Selectivity, in terms of distinguishing one protein family from another, can be a pitfall for DELs. This has been a particular problem in developing inhibitors for enzymes including kinases. One solution is to screen against a single family member, to which the hits are resynthesised and tested against the others. Unfortunately, resynthesis and validation are both time-consuming and costly processes. One suggested strategy in a 2015 study was to “carry out parallel screens against several different family members, then identify selective ligands informatically by comparing the hit pools.” This method proved successful in identifying selective ligands for animal and human albumins (a protein made in the liver).

The integration of machine learning (ML) with DELs appears to be the next logical step. ML allows the identification of important features and obvious patterns from a small dataset and uses the information to create projections for larger datasets. Two examples of machine-learning approaches used are the random forest, and another based on a ‘graph convolutional neural network’ (GCNN). The random forest is an algorithm that creates a predictive model comprising a large number of individual ‘decision trees’. which operate as a whole group. Each tree in the random forest produces a class prediction and the class with the most votes becomes the model’s prediction. These methods have already demonstrated success in a study which reported that ML models verified hits up to 29% at one micromolar. The ability to identify target molecules on a micro scale is critical for creating a larger hit pool. In comparison, HTS typically produces a hit rate of 1%. This promising collaboration between computational and molecular biology shows the potential of creating DELs with a greater selectivity and quantitative output.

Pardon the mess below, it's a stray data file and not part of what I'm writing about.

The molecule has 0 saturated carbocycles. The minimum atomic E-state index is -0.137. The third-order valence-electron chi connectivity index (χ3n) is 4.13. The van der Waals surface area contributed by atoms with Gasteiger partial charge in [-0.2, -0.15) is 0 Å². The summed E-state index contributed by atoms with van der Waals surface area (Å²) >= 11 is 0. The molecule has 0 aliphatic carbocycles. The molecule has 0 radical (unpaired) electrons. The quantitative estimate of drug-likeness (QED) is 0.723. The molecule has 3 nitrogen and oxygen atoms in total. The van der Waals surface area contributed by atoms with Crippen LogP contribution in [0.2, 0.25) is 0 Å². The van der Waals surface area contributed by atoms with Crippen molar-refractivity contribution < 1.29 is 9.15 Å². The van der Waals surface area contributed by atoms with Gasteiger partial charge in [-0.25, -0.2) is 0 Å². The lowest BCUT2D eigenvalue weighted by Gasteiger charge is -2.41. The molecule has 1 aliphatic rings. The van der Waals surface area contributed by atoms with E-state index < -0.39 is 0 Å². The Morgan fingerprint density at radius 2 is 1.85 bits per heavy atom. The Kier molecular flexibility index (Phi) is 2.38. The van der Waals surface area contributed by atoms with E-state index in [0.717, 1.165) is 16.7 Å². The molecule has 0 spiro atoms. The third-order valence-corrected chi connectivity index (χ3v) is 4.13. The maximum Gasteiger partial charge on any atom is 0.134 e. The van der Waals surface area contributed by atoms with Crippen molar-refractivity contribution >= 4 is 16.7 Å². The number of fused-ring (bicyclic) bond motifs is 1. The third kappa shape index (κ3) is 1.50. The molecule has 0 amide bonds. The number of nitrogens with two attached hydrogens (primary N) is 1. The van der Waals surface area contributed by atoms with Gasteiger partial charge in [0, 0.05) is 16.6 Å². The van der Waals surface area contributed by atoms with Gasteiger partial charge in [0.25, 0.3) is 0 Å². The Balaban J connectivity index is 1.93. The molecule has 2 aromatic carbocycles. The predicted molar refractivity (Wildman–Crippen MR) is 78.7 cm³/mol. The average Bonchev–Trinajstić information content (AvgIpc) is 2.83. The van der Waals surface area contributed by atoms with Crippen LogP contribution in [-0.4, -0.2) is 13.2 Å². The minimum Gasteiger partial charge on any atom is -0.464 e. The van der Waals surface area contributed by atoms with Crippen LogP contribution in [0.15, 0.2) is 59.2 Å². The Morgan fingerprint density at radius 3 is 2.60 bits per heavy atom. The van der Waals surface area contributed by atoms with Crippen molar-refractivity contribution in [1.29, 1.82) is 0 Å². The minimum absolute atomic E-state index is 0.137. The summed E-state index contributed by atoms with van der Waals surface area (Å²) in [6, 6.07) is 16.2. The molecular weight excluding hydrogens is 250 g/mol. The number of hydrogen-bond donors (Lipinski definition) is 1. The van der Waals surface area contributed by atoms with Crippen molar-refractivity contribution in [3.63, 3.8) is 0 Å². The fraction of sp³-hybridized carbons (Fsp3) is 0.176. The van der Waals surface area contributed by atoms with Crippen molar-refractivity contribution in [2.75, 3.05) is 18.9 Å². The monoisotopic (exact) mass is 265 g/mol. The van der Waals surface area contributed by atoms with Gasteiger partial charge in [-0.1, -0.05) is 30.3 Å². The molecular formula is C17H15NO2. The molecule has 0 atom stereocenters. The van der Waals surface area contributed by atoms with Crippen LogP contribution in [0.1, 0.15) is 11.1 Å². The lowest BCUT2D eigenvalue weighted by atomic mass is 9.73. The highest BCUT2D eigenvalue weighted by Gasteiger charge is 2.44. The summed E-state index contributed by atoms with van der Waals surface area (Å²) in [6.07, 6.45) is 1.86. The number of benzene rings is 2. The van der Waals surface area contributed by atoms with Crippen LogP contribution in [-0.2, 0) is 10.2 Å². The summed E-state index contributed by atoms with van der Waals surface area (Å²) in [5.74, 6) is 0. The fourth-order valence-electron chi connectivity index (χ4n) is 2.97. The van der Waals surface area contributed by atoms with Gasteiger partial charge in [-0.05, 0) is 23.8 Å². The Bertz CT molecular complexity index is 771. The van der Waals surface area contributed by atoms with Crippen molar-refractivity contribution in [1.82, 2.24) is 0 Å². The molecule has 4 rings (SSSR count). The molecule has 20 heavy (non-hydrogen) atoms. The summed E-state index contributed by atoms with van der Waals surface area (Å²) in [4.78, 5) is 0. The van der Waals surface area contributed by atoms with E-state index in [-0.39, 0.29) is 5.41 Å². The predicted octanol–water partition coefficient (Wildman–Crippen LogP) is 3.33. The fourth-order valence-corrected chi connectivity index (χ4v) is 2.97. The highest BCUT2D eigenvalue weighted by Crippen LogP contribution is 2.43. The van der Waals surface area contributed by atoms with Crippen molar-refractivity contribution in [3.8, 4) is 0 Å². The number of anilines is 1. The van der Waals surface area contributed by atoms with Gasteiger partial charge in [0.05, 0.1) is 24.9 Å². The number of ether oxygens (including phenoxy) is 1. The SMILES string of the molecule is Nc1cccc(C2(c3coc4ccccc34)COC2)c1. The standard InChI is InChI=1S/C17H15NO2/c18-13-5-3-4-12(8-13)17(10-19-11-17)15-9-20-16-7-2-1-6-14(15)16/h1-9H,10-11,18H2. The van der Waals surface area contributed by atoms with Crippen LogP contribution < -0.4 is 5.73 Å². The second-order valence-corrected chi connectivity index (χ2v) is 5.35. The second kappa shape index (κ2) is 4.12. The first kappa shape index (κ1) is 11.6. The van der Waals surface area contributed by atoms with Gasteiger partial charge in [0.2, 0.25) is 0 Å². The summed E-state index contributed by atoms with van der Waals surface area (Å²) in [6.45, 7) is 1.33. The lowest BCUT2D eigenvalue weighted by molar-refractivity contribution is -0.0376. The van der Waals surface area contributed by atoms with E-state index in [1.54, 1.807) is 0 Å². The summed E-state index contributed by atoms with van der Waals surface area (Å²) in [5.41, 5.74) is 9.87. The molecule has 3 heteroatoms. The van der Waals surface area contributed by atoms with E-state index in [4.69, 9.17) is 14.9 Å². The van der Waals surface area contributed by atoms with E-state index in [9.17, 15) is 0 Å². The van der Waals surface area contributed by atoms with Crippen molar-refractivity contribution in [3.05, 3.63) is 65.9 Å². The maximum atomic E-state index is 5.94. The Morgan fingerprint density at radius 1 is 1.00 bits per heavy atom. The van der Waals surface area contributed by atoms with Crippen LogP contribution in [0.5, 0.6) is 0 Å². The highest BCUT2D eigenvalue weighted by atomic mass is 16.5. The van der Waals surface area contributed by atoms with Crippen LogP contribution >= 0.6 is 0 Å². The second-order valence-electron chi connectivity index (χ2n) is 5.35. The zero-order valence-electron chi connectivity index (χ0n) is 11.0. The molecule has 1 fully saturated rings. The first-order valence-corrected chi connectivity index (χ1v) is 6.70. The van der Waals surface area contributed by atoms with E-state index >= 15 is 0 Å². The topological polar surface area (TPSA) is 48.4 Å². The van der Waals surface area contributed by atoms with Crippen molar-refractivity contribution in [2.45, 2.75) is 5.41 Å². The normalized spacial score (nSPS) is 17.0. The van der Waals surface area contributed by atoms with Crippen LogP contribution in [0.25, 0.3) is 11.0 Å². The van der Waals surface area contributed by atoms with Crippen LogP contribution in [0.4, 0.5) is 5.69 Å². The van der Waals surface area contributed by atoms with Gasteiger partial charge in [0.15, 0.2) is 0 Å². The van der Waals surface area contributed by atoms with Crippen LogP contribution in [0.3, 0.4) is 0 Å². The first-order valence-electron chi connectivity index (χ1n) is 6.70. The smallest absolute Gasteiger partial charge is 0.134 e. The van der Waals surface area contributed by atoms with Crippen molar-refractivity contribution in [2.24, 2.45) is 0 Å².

The constant evolving technology allows medicinal chemistry to improve methods like DELs to contribute to optimising drug discovery for the pharmaceutical industry. 

To discuss these topics further with sector experts, and to ensure you remain up-to-date on the latest in clinical development, sign up for Proventa International’s Medicinal Chemistry & Biology Strategy Meetings, set for 25 May 2021.

Charlotte Di Salvo, Junior Medical Writer
Proventa International

More news

Navigating the Complex World of Global Regulatory Affairs in Oncology

In today's fast-paced global pharmaceutical landscape, the regulatory affairs sector plays a pivotal role in ensuring the safety, efficacy, and market access of oncology drugs. As the demand for innovative cancer therapies continues to grow, understanding the intricacies of global...

10 months ago
R&D,Biology

Navigating the Complex World of Global Regulatory Affairs in Oncology

In today's fast-paced global pharmaceutical landscape, the regulatory affairs sector plays a pivotal role in ensuring the safety, efficacy, and market access of oncology drugs. As the demand for innovative cancer therapies continues to grow, understanding the intricacies of global...

10 months ago

Overcoming the Hurdles: Navigating the Challenges in Oncology Clinical Trials

In the world of medical research, oncology clinical trials are at the forefront of innovation and discovery. These trials play a crucial role in advancing our understanding of cancer and developing more effective treatments. However, the path to successful oncology...

10 months ago
R&D,Biology

Overcoming the Hurdles: Navigating the Challenges in Oncology Clinical Trials

In the world of medical research, oncology clinical trials are at the forefront of innovation and discovery. These trials play a crucial role in advancing our understanding of cancer and developing more effective treatments. However, the path to successful oncology...

10 months ago

Embracing a Patient-Centric Approach in Oncology Trials

In the realm of healthcare and medical research, the term "patient-centric" has gained significant traction in recent years. This shift in focus towards prioritizing patients' needs and preferences is not only transforming the healthcare industry but is also making waves...

10 months ago
R&D,Biology

Embracing a Patient-Centric Approach in Oncology Trials

In the realm of healthcare and medical research, the term "patient-centric" has gained significant traction in recent years. This shift in focus towards prioritizing patients' needs and preferences is not only transforming the healthcare industry but is also making waves...

10 months ago